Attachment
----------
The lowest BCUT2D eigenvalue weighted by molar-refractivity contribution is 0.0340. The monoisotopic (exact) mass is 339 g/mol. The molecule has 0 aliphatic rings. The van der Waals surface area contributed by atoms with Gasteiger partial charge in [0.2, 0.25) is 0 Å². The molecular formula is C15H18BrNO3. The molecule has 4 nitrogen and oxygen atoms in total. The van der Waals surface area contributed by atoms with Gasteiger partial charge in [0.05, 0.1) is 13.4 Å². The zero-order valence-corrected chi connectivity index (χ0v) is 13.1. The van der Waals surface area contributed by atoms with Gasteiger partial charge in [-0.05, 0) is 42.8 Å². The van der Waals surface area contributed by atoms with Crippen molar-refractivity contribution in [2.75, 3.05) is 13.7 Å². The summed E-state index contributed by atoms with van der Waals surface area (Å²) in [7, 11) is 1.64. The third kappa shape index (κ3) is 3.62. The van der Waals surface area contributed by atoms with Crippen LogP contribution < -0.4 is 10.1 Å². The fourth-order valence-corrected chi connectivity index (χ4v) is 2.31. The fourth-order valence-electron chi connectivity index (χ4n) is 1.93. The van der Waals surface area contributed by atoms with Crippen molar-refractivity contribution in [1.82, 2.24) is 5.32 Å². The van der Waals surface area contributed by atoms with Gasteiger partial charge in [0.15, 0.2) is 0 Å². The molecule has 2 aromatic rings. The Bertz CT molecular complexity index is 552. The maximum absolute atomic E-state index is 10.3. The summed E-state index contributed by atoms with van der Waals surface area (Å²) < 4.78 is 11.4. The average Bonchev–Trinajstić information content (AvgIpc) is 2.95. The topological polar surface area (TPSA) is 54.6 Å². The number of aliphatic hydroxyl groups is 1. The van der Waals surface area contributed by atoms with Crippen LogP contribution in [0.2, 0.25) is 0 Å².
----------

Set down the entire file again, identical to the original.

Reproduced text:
The lowest BCUT2D eigenvalue weighted by molar-refractivity contribution is 0.0340. The monoisotopic (exact) mass is 339 g/mol. The molecule has 0 aliphatic rings. The van der Waals surface area contributed by atoms with Gasteiger partial charge in [0.2, 0.25) is 0 Å². The molecular formula is C15H18BrNO3. The molecule has 4 nitrogen and oxygen atoms in total. The van der Waals surface area contributed by atoms with Gasteiger partial charge in [0.05, 0.1) is 13.4 Å². The zero-order valence-corrected chi connectivity index (χ0v) is 13.1. The van der Waals surface area contributed by atoms with Gasteiger partial charge in [-0.05, 0) is 42.8 Å². The van der Waals surface area contributed by atoms with Crippen molar-refractivity contribution in [2.75, 3.05) is 13.7 Å². The summed E-state index contributed by atoms with van der Waals surface area (Å²) in [7, 11) is 1.64. The third kappa shape index (κ3) is 3.62. The van der Waals surface area contributed by atoms with Crippen LogP contribution < -0.4 is 10.1 Å². The fourth-order valence-corrected chi connectivity index (χ4v) is 2.31. The fourth-order valence-electron chi connectivity index (χ4n) is 1.93. The van der Waals surface area contributed by atoms with Crippen molar-refractivity contribution in [1.82, 2.24) is 5.32 Å². The van der Waals surface area contributed by atoms with Gasteiger partial charge in [0.15, 0.2) is 0 Å². The molecule has 2 aromatic rings. The Bertz CT molecular complexity index is 552. The maximum absolute atomic E-state index is 10.3. The summed E-state index contributed by atoms with van der Waals surface area (Å²) < 4.78 is 11.4. The average Bonchev–Trinajstić information content (AvgIpc) is 2.95. The topological polar surface area (TPSA) is 54.6 Å². The number of aliphatic hydroxyl groups is 1. The van der Waals surface area contributed by atoms with Crippen LogP contribution in [0.2, 0.25) is 0 Å².